Keeping Your Eyes on the Prize
As you move through the process, you will have plenty of people to satisfy with your planning efforts, such as lenders and guarantors, building inspectors, code inspectors, subdivision committees, safety and environmental regulators, utility companies, the post office and your spouse. However, your own satisfaction is what really counts. As you work with your space designer, broker, landlord and others, always remember that the plan you make for your office space must help your practice prosper and serve the needs of your clients. Be sure to give the entire process the rigor it deserves.
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Space Design Plan Checklist
Suzette S. Schultz ( email@example.com) is President of Interior Space Design, Inc. (ISD), on Galveston Island, TX, a firm specializing in law firm design throughout the United States and abroad. She consults on all aspects of law firm building, including work letter negotiation, design of facilities and project management.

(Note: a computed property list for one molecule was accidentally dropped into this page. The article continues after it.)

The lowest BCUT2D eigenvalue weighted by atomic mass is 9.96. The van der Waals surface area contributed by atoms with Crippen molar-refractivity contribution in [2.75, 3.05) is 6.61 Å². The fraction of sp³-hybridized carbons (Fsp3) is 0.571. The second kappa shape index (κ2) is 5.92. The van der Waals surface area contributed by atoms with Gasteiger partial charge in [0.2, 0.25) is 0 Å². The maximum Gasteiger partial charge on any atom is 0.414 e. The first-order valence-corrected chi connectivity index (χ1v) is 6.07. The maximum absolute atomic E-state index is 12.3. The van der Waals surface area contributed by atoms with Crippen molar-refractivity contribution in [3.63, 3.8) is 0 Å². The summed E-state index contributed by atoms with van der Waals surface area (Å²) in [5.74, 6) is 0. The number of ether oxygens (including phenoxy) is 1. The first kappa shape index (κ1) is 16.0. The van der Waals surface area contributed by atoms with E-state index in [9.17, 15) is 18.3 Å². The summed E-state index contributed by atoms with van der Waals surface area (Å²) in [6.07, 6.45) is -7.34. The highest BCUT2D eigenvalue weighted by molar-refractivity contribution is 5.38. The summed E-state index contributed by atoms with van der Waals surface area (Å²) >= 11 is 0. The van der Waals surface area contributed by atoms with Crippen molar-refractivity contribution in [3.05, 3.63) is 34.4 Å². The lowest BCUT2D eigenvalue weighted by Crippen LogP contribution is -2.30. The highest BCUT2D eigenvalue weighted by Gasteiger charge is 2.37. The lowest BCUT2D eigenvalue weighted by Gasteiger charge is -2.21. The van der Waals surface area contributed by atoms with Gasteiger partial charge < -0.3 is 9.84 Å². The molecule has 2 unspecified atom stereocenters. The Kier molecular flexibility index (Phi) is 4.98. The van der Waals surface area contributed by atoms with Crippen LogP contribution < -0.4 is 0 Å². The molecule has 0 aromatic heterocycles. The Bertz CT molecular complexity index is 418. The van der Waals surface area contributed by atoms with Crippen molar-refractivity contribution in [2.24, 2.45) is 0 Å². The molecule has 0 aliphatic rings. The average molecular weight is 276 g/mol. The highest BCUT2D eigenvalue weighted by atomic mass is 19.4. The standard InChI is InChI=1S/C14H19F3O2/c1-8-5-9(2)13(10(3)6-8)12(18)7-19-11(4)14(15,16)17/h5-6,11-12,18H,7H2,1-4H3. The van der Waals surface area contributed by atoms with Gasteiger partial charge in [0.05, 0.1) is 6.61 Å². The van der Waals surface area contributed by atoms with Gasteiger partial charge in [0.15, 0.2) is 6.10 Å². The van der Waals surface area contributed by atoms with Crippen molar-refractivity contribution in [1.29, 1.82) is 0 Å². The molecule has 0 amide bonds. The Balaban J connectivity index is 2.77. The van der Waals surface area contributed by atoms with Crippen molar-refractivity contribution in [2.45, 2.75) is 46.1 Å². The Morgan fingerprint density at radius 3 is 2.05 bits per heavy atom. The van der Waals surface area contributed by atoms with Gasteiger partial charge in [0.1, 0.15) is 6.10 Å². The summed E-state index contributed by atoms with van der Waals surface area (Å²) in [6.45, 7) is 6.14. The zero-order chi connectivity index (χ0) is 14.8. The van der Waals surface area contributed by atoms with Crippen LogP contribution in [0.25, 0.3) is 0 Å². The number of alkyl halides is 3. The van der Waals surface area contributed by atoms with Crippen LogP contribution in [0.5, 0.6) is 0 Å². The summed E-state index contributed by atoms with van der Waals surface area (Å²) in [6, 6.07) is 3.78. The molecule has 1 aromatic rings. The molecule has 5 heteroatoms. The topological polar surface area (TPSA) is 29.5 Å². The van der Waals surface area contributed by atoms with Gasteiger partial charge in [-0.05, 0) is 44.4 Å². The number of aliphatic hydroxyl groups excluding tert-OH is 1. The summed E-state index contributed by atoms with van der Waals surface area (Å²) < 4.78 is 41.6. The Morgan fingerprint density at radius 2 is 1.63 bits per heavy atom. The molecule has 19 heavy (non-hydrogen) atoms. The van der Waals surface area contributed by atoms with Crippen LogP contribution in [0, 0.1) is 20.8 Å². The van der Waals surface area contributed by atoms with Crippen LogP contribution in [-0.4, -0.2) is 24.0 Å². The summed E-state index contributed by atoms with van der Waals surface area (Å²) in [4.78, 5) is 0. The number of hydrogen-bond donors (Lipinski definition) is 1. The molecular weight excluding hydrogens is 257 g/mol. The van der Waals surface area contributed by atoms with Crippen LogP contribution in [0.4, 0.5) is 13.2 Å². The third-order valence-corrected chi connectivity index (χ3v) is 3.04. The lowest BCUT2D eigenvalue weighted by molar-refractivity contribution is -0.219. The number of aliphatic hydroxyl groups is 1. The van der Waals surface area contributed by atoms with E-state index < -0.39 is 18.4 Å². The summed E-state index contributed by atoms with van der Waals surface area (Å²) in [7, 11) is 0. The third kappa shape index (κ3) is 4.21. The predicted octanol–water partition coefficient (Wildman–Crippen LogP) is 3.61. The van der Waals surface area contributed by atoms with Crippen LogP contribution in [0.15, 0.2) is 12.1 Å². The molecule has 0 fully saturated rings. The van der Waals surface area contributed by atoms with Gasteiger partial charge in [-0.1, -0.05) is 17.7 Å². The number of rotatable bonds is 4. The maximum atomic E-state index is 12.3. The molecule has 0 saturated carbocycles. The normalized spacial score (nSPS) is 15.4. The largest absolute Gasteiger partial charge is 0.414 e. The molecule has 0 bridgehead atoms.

Jon S. Schultz ( firstname.lastname@example.org), Professor of Law at the University of Houston, is a law library expert and a registered builder. As a consultant he provides advice on buildings and disaster planning to law firms, courts and academic libraries.
Suzette and Jon’s upcoming ABA book on designing your law office is set for a summer 2005 release.